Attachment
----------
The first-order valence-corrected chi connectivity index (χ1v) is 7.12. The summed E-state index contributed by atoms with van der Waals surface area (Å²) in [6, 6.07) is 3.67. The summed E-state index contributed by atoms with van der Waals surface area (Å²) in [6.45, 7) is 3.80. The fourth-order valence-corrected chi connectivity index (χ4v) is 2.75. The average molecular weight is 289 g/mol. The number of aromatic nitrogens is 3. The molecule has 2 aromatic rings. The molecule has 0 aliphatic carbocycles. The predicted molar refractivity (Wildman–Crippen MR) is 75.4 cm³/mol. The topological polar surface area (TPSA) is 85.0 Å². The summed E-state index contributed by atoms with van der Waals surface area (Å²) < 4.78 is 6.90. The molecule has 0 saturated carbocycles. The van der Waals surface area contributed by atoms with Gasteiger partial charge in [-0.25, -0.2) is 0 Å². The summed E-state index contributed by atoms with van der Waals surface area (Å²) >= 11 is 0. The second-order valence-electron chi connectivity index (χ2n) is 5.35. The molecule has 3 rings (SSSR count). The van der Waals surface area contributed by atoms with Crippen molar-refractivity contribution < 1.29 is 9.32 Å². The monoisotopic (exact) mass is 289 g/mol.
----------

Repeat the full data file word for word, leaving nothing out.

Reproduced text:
The first-order valence-corrected chi connectivity index (χ1v) is 7.12. The summed E-state index contributed by atoms with van der Waals surface area (Å²) in [6, 6.07) is 3.67. The summed E-state index contributed by atoms with van der Waals surface area (Å²) in [6.45, 7) is 3.80. The fourth-order valence-corrected chi connectivity index (χ4v) is 2.75. The average molecular weight is 289 g/mol. The number of aromatic nitrogens is 3. The molecule has 2 aromatic rings. The molecule has 0 aliphatic carbocycles. The predicted molar refractivity (Wildman–Crippen MR) is 75.4 cm³/mol. The topological polar surface area (TPSA) is 85.0 Å². The summed E-state index contributed by atoms with van der Waals surface area (Å²) < 4.78 is 6.90. The molecule has 0 saturated carbocycles. The van der Waals surface area contributed by atoms with Gasteiger partial charge in [-0.25, -0.2) is 0 Å². The summed E-state index contributed by atoms with van der Waals surface area (Å²) >= 11 is 0. The second-order valence-electron chi connectivity index (χ2n) is 5.35. The molecule has 3 rings (SSSR count). The van der Waals surface area contributed by atoms with Crippen molar-refractivity contribution < 1.29 is 9.32 Å². The monoisotopic (exact) mass is 289 g/mol.